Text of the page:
How Does Mom Like Her Apples?

apple pie

We hope Mom and her Caregiver, during their last visit to the apple orchard or a local farmer’s market, gathered a lot of delicious, crispy apples.

Apples are a favorite fruit of millions of Seniors. They are tasty, filled with hundreds of nutrients, vitamins and minerals.

Since we are always looking for ways to improve the quality of life and health for Mom, Dad and their Caregiver, we want to share with you interesting tips and creative ways of making the most of their apple harvest.

Did You Know?

Did you know that apples can reduce the risk of heart disease, stroke, cancer, asthma and type 2 diabetes? Apples, because they are high in antioxidants, may also help to prevent chronic disease and slow the aging process. When compared to many other commonly consumed fruits in the United States, apples had the second highest level of antioxidant activity [1]. Apples offer plenty of fiber, which is particularly important for an aging colon health. Fiber is like a broom that sweeps the colon clean and prevents many colon-borne diseases.

Baked apples are soft, tender, and easy to chew. Due to presence of pectin in apples, they can also help lower bad cholesterol and detoxify the body. As you know, baked apples contain more pectin than raw apples. Pectin is especially helpful in treating digestive disorders. If your Elderly parent suffers from stomach aches and pains, she may benefit from and enjoy a delicious baked apple.

Senior-Friendly, Naked or Stuffed Baked Apple

Since a baked apple dish is simple to prepare, Mom can have the fulfillment of doing it all by herself. If Mom needs some assistance, her Caregiver can wash the apples, prepare a baking dish, and set the oven temperature and timer. The key is to involve Mom or Dad in this process as much as possible. There is no pride of having everything done for them. They, too, want to feel the small, yet meaningful success of preparing this yummy dish.

Apples, after being washed, could be cored. Each apple could be stuffed with cinnamon, chopped raisins and pecan mixture. Apples, stuffed or not, should be placed in a baking dish and baked at 375°F (190°C) for 30-55 minutes, or until desired tender consistency is reached.

Different varieties of apples offer many mouth-watering flavors and can please almost every taste palate. Encourage Mom and her Caregiver to do a taste test. They can select 3-5 different apple types and bake them all at the same time. When they cool off, apples can be carefully sliced in halves or quarters and offered as an afternoon dessert snack. We can all save our health by skipping the chocolate or caramel syrup, powdered sugar or whipped cream as the topping. Please note that, generally speaking, the less processed, and the more naked the apple is, the more health benefits it will offer.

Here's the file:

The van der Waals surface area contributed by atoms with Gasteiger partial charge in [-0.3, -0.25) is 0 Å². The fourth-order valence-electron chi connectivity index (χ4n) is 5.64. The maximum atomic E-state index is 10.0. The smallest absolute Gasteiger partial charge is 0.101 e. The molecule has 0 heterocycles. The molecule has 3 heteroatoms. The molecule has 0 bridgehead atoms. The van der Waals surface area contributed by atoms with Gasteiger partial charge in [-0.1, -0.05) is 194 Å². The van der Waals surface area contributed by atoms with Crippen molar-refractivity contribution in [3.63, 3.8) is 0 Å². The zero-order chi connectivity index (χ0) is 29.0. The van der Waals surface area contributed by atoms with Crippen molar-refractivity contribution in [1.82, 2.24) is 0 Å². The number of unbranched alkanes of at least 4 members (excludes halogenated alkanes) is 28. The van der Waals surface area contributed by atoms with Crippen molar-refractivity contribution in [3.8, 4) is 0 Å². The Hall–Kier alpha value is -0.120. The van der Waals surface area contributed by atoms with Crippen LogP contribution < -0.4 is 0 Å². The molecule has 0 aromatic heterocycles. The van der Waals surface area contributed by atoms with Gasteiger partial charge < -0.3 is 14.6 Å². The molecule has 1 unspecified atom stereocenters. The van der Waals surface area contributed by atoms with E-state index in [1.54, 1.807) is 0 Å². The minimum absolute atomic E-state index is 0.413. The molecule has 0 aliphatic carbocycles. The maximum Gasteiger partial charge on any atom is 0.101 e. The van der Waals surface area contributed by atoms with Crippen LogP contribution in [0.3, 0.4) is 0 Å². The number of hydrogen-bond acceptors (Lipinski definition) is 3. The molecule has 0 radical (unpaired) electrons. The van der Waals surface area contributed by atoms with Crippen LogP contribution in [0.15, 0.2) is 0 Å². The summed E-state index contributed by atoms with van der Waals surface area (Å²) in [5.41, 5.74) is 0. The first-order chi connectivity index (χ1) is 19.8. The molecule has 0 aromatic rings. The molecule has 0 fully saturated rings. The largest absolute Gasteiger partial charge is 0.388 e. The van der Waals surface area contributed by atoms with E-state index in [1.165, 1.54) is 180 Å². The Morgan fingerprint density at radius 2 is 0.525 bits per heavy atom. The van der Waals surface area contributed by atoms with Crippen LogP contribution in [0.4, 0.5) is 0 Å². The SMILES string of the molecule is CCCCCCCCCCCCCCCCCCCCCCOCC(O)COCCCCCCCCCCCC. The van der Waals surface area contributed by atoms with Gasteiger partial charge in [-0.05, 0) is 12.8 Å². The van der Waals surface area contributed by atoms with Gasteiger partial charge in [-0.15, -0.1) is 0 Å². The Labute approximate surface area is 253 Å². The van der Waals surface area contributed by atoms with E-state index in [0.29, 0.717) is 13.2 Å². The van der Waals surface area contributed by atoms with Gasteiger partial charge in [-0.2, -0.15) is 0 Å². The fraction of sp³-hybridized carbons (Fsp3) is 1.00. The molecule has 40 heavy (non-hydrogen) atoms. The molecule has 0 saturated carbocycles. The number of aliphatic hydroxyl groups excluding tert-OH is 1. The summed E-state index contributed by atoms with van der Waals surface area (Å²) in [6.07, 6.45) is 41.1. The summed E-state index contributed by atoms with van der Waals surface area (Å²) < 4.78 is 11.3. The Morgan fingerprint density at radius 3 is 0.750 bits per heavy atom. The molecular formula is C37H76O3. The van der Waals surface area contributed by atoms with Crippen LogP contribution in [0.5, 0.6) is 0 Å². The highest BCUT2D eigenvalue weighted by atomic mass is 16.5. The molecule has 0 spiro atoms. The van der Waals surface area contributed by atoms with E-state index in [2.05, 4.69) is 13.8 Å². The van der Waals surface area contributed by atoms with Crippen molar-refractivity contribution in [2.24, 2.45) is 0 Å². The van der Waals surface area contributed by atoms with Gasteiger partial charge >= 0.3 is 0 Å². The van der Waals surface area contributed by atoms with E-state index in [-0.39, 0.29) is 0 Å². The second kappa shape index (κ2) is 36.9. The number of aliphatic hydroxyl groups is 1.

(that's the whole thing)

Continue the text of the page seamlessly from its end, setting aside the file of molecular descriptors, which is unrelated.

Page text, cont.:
Those naked baked apples will make Mom and Dad’s taste buds dance!

DIY Mouth-Watering Applesauce

Applesauce is a favorite dish for many Seniors. When preparing applesauce, your Elderly loved one can assist the Caregiver in rinsing the apples, peeling, coring and quartering them into a large pot. After cinnamon, lemon juice, a little honey and water (when using 4 apples, 3/4 cup of water) are added to the pot, the apple-spice mixture should be cooked over medium heat for up to 30 minutes, or until apples become soft. After cooling off, cooked apples are now ready to be mashed or passed through a food processor.

Voila! On a cool November day, Mom, Dad and the Caregiver are sure to enjoy a warm applesauce dish.

DIY Apple Pie

If baking the entire apple pie might be too challenging for Mom, we can ask her Caregiver to assist in preparation of this delicious treat. They can opt for pre-baked pie crusts, which will decrease the cooking time considerably.

Ingredients that can be used for a filling include:

6 medium apples,

1 tablespoon of fresh lemon juice,

¾ cup of honey,

2 tablespoons of regular flour,

1 teaspoon of ground cinnamon,

1 pinch of nutmeg,

1 pinch of sea salt,

3 tablespoons of butter,

Note: Please make certain that your loved ones and their Caregiver do not have any food allergies or health conditions, and adjust the food preparations accordingly. If Mom is gluten-intolerant, gluten-free pie crust should be used, and regular flour in filling replaced with tapioca flour. For a vegan pie, butter should be replaced with oil and applesauce (1 tablespoon of oil and 2 tablespoons of applesauce). If only applesauce is used as a substitute for butter, the pie will be moister, sweeter and softer.

Apples should be sliced, then mixed with honey, lemon juice, flour, cinnamon, nutmeg and salt. This mixture is now ready to be poured into the pie crust, dotted with chopped, chilled butter and covered with the remaining pie crust. In order to let the steam out, slits could be cut in the top crust. Pie is now ready for baking in an oven preheated to 425ºF (220°C) for 50-60 minutes, until golden brown. After allowing it to cool off to palatable temperature, the pie is ready to be served. Mom may enjoy it with a cup of hot tea.

Bon Appétit everyone!

The joy is not in eating only, but in preparing any one of those dishes together! Encouraging and allowing Mom to participate in the preparation of baked apples, applesauce or the pie will put a big smile on her face, give her a sense of accomplishment and pride.

We hope your Mom, Dad and their Caregiver will enjoy these delicious and healthy Fall treats.

With love for the Elderly…


1. Jeanelle Boyer and Rui Hai Liu. Apple phytochemicals and their health benefits. Nutr. J. 2004; 3:5.

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